Books by Sylvia A. Rouss

SAMMY SPIDER'S FIRST WEDDING by Sylvia A. Rouss
CHILDREN'S
Released: May 1, 2019

"Sammy's adventure offers a good overview of a joyous occasion. (Picture book. 3-6)"
The very busy spider who has celebrated many Jewish holidays now adds a festive ceremony to his catalog of experiences. Read full book review >
SAMMY SPIDER'S FIRST TASTE OF HANUKKAH by Sylvia A. Rouss
CHILDREN'S
Released: Nov. 9, 2015

"A nice addition to the holiday collection. (Cookbook. 5-10)"
Sammy Spider and his human friend Josh return in a Hanukkah kid-oriented cookbook. Read full book review >
A WATERMELON IN THE SUKKAH by Sylvia A. Rouss
CHILDREN'S
Released: Aug. 1, 2013

"A mediocre, bland offering for the holiday shelf. (note) (Picture book. 4-6)"
A child's favorite fruit creates a challenge for his class when it comes time for the annual ritual of decorating the classroom's Sukkah, the traditional outdoor hut for the Jewish holiday of Sukkot. Read full book review >
SAMMY SPIDER'S NEW FRIEND by Sylvia A. Rouss
CHILDREN'S
Released: Sept. 1, 2012

"This is a book without conflict, and that's the last thing a child needs. (Picture book. 2-8)"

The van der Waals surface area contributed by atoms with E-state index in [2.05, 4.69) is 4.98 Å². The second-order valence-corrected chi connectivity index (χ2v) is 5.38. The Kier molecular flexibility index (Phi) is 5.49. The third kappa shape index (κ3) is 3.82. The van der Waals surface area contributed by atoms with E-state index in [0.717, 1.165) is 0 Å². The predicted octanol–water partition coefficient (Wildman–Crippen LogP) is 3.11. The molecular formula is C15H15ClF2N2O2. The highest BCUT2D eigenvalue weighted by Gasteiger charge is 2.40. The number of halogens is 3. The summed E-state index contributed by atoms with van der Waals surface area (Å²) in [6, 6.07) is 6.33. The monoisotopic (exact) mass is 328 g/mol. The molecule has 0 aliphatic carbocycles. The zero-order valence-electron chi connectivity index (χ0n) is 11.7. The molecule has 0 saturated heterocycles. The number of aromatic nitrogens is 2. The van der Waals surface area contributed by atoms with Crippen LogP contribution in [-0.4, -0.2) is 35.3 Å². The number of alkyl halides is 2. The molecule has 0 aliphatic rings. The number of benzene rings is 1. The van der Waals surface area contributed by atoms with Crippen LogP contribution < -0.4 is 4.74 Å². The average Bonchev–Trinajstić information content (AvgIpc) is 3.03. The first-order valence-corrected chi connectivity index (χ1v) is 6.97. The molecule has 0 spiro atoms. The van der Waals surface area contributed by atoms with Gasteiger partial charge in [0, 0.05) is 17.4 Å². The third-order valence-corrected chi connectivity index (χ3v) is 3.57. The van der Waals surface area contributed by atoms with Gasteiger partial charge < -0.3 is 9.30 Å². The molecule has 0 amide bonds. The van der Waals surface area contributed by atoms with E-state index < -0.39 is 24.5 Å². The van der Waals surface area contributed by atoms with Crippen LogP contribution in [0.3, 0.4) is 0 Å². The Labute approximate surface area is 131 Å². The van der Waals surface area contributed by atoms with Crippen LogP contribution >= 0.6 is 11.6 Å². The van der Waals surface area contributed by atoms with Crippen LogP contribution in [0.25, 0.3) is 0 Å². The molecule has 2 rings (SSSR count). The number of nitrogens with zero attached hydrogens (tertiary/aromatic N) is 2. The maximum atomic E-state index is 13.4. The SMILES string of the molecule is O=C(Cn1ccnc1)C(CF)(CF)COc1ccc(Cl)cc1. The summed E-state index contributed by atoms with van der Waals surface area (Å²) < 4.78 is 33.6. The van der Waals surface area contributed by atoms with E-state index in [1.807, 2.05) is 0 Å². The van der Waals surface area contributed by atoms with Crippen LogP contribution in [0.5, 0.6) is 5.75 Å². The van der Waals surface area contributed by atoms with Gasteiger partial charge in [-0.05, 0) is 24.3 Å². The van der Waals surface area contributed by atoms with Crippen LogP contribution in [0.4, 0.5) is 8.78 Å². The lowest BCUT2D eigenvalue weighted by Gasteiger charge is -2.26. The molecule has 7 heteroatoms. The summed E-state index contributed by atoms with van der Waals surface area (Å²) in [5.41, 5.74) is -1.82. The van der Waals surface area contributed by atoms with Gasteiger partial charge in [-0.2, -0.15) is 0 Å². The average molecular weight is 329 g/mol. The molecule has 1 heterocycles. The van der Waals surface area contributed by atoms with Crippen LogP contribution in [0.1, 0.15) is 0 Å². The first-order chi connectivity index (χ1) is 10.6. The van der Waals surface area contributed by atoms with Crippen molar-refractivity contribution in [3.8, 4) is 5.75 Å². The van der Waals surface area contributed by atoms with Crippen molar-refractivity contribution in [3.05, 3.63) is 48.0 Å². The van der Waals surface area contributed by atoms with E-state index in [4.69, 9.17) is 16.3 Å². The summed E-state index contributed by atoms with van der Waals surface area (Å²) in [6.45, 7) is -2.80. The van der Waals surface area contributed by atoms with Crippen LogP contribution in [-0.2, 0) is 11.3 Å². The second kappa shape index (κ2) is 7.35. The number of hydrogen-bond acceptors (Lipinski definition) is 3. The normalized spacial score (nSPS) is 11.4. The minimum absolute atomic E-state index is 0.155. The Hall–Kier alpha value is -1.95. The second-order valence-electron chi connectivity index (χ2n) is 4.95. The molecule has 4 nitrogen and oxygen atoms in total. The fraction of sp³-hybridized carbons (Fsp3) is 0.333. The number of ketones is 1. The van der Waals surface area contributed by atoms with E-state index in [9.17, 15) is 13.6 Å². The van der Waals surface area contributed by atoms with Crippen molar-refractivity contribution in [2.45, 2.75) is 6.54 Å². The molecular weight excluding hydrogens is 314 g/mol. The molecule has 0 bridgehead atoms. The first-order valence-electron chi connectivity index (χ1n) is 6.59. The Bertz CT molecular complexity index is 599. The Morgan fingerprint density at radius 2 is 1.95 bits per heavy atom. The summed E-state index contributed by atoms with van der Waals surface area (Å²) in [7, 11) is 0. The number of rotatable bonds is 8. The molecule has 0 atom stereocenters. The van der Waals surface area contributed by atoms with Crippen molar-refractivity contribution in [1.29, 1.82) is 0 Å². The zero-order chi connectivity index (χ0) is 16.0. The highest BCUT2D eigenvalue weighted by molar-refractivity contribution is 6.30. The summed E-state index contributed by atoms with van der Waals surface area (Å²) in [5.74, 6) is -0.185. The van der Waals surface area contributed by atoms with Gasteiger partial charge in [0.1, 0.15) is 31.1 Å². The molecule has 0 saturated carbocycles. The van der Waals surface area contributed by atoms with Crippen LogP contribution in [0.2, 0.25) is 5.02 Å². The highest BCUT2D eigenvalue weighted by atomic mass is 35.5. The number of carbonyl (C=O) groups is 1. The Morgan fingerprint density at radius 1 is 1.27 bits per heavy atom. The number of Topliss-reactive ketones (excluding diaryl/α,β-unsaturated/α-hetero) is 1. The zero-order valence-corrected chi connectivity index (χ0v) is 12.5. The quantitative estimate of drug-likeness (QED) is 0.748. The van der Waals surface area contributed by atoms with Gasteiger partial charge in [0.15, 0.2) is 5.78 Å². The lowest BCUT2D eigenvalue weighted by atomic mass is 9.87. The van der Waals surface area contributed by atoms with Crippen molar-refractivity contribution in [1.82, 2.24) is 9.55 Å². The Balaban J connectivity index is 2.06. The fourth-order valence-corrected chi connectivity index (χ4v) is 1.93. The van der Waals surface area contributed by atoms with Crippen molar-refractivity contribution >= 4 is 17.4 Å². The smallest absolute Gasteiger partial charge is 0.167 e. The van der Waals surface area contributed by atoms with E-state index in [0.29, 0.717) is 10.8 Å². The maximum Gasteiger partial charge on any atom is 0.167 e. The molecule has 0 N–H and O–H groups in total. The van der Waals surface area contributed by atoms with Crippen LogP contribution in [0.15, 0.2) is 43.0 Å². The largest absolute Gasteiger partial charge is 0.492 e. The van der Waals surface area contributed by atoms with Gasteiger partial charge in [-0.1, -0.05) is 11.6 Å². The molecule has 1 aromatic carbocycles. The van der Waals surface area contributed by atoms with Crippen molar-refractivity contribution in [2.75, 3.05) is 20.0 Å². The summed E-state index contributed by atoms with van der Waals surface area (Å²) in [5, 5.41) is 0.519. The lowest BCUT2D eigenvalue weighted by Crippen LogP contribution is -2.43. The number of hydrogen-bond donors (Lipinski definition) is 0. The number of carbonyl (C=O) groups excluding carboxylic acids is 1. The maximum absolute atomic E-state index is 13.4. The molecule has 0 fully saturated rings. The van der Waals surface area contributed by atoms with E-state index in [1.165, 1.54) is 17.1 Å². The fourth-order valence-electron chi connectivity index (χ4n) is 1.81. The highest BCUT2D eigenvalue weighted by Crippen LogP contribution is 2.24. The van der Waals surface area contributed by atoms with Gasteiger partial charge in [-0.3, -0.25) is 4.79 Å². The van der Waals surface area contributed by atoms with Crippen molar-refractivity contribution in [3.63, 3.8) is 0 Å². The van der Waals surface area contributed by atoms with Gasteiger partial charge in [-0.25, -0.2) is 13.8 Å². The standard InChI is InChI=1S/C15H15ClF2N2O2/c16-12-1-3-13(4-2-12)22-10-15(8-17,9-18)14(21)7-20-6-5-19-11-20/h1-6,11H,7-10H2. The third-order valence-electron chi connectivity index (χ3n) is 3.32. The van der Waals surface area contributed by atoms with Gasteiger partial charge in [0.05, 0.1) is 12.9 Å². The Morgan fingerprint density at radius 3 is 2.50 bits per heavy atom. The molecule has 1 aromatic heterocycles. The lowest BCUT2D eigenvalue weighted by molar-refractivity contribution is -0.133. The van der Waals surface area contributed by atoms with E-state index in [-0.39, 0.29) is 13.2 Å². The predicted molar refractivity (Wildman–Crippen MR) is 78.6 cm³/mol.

Sammy Spider is perfectly safe. Read full book review >
SAMMY SPIDER'S FIRST SIMCHAT TORAH by Sylvia A. Rouss
CHILDREN'S
Released: Aug. 1, 2010

Sammy Spider, that curious arachnid who refuses to just spin webs, follows his boy companion Josh to a Simchat Torah service when he gets himself stuck on a syrupy candy apple atop a small Jewish flag. As in previous outings, the inquisitive spiderling learns about this important Jewish fall holiday that joyously marks the year-long completion of the reading of the Torah through parade, singing and dancing. Just as Josh likes to read his favorite book over and over again, the Jewish people like to read the Torah, their favorite story, again and again. Signature cut-paper collage art employs some lovely colors and textures, but Kahn's choice of blank blue and brown paper eyes is disconcerting, and the all-too-familiar question-and-answer pattern of this author/illustrator duo make this entry in their series feel stale. Still, there are few enough choices available on this particular celebration to allow purchasers to be too choosy. A candy-apple recipe completes the formulaic, if well-meaning, tale. (Picture book. 3-6)Read full book review >